Before Christ had finished his course, the poor tax collector cried out to God for mercy—and trembled in fear and uncertainty. Had he cried out after Pentecost, God would have replied, “Lean on the Staff that I have just provided, and like Jacob of old you shall have mercy, and a new name besides: Prince with God, and My Beloved Son in Whom I am Well Pleased!”

 

Princely Sons

When I imagine the aged Jacob standing before Joseph and his sons, leaning upon his staff and worshiping the One who had lovingly brought him so near, I think I hear him saying, “LORD, bring them all to an understanding; but as you do, please, be as gentle as you can.”

For it is no light thing to become a leaning tree of worship. The Angel of the LORD himself must come to you by night. He must cast his dreadful gaze upon the libertine—or the proud, self-righteous Pharisee—within. And he must also cast your gaze upon the heavenly wrath and hellish torments that the libertine and the Pharisee so richly deserve.

Moreover, if he does come, you must not let him go. Rather, in fear and trembling, you must wrestle until you prevail; until you receive the holy wound with which you will walk—haltingly and in frequent pain—for the rest of your days. And you must wrestle until you receive the holy Staff that will enable you to do so.

No, it is no light thing to become a leaning tree. And yet, for the sinful sons of Adam, there is no richer gift, no higher honor, no sweeter pleasure. For now, having become such a tree, you learn to worship.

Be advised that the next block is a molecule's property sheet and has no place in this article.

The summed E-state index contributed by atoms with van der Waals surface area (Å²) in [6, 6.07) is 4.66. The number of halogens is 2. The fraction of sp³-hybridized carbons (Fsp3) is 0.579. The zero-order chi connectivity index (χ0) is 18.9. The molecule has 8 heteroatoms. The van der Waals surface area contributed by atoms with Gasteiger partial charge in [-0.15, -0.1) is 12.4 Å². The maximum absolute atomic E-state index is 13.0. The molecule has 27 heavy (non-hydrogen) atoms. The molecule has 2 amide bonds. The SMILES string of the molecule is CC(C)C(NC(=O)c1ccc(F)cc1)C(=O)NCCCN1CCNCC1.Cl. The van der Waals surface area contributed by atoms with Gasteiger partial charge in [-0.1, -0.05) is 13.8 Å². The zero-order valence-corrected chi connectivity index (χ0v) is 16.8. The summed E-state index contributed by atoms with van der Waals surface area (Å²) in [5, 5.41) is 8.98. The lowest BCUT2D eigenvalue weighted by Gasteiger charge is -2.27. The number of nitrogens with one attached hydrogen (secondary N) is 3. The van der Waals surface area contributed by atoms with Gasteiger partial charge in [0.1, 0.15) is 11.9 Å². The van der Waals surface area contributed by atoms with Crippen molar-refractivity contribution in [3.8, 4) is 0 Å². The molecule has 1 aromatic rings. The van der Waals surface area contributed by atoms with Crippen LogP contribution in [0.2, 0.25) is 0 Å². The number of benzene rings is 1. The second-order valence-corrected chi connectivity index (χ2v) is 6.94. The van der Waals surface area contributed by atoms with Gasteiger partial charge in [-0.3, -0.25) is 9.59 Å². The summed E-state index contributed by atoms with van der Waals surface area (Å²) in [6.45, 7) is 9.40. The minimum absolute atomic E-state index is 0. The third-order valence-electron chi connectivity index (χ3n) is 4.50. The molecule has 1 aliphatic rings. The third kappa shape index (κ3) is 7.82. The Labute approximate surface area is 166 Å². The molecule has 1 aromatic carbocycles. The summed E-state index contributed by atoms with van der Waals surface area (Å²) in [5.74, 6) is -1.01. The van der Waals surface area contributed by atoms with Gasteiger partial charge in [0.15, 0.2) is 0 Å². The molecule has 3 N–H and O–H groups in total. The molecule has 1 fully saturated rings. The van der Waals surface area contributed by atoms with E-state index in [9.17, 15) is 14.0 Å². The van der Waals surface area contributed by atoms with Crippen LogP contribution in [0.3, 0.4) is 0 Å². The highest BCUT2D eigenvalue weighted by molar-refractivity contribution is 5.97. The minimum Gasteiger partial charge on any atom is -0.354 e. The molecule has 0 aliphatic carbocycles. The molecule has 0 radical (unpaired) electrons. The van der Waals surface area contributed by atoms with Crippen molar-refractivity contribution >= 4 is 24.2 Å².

Since it is precious in your sight, you take your Staff in hand and say, “Thank you God for having mercy on me, a sinner. Thank you for the visitation, the wrestling, the wounding, the placing of your dear Son securely beneath my arm. Thank you that I can now walk—be it ever so haltingly—in your holy presence.

“But most of all, thank you for my strong Staff. Thank you for placing my sins upon him. Thank you for placing his righteousness upon me. And thank you for placing his Spirit deep within, that I might become a Christ-centered son, rather than remain a self-centered sinner.”

Beloveds, the eyes of our heavenly Father are seeking all over the world for worshipers like this. Truly, they are the joy of his heart.

And if you are among them—standing before his throne, leaning upon your Staff—be prepared! For like Jacob of old, you are sure to find yourself filled with the Spirit, and receiving words of wisdom from above.

When you do, simply extend your hands, lay them on the heads of God’s dear children (as he directs!), and speak the words boldly.

Behold, they too will become trees of worship, leaning on their Staff; they too will receive the inheritance of the princely sons of God!